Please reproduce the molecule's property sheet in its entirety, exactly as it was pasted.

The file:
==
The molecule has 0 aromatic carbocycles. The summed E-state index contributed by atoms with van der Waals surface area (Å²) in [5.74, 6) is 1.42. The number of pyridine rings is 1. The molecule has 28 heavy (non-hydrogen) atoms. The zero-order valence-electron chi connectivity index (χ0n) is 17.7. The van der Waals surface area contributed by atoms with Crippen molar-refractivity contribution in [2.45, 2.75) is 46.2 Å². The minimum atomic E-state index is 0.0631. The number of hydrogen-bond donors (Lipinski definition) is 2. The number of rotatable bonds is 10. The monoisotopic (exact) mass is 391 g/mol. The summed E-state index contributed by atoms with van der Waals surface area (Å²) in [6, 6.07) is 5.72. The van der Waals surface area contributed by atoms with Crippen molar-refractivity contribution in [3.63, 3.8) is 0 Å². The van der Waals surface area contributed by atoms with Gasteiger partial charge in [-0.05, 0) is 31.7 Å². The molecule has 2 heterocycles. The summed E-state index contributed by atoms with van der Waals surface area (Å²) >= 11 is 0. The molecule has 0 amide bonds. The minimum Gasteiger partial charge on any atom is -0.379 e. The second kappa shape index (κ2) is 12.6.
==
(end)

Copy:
The molecule has 0 aromatic carbocycles. The summed E-state index contributed by atoms with van der Waals surface area (Å²) in [5.74, 6) is 1.42. The number of pyridine rings is 1. The molecule has 28 heavy (non-hydrogen) atoms. The zero-order valence-electron chi connectivity index (χ0n) is 17.7. The van der Waals surface area contributed by atoms with Crippen molar-refractivity contribution in [2.45, 2.75) is 46.2 Å². The minimum atomic E-state index is 0.0631. The number of hydrogen-bond donors (Lipinski definition) is 2. The number of rotatable bonds is 10. The monoisotopic (exact) mass is 391 g/mol. The summed E-state index contributed by atoms with van der Waals surface area (Å²) in [6, 6.07) is 5.72. The van der Waals surface area contributed by atoms with Crippen molar-refractivity contribution in [3.63, 3.8) is 0 Å². The van der Waals surface area contributed by atoms with Gasteiger partial charge in [-0.05, 0) is 31.7 Å². The molecule has 2 heterocycles. The summed E-state index contributed by atoms with van der Waals surface area (Å²) >= 11 is 0. The molecule has 0 amide bonds. The minimum Gasteiger partial charge on any atom is -0.379 e. The second kappa shape index (κ2) is 12.6.